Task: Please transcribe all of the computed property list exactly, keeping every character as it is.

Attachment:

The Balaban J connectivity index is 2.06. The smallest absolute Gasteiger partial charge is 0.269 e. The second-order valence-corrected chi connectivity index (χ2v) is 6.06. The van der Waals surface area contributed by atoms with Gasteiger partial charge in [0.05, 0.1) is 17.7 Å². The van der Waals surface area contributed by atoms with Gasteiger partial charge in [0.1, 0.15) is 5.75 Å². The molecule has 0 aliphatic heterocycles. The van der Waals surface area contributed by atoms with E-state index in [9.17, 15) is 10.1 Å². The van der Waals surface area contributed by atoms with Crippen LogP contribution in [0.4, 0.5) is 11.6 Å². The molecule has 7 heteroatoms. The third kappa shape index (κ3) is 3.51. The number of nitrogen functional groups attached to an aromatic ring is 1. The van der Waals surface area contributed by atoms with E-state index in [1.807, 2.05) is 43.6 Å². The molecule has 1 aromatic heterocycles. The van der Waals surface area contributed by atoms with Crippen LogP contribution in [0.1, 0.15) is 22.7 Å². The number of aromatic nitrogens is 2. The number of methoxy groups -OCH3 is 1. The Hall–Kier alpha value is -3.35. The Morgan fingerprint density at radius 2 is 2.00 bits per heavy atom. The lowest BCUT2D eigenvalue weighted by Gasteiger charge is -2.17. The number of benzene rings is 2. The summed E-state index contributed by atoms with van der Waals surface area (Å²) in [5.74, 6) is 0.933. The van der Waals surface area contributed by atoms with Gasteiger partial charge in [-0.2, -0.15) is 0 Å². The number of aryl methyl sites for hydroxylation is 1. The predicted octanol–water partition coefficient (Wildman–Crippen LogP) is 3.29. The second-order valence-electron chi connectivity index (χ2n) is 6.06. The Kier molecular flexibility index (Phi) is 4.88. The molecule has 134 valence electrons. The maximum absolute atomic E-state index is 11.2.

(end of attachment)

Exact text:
The Balaban J connectivity index is 2.06. The smallest absolute Gasteiger partial charge is 0.269 e. The second-order valence-corrected chi connectivity index (χ2v) is 6.06. The van der Waals surface area contributed by atoms with Gasteiger partial charge in [0.05, 0.1) is 17.7 Å². The van der Waals surface area contributed by atoms with Gasteiger partial charge in [0.1, 0.15) is 5.75 Å². The molecule has 0 aliphatic heterocycles. The van der Waals surface area contributed by atoms with E-state index in [9.17, 15) is 10.1 Å². The van der Waals surface area contributed by atoms with Crippen LogP contribution in [0.4, 0.5) is 11.6 Å². The molecule has 7 heteroatoms. The third kappa shape index (κ3) is 3.51. The number of nitrogen functional groups attached to an aromatic ring is 1. The van der Waals surface area contributed by atoms with E-state index in [1.807, 2.05) is 43.6 Å². The molecule has 1 aromatic heterocycles. The van der Waals surface area contributed by atoms with Crippen LogP contribution in [0.1, 0.15) is 22.7 Å². The number of aromatic nitrogens is 2. The number of methoxy groups -OCH3 is 1. The Hall–Kier alpha value is -3.35. The Morgan fingerprint density at radius 2 is 2.00 bits per heavy atom. The lowest BCUT2D eigenvalue weighted by Gasteiger charge is -2.17. The number of benzene rings is 2. The summed E-state index contributed by atoms with van der Waals surface area (Å²) in [5.74, 6) is 0.933. The van der Waals surface area contributed by atoms with Gasteiger partial charge in [-0.2, -0.15) is 0 Å². The number of aryl methyl sites for hydroxylation is 1. The predicted octanol–water partition coefficient (Wildman–Crippen LogP) is 3.29. The second-order valence-electron chi connectivity index (χ2n) is 6.06. The Kier molecular flexibility index (Phi) is 4.88. The molecule has 134 valence electrons. The maximum absolute atomic E-state index is 11.2.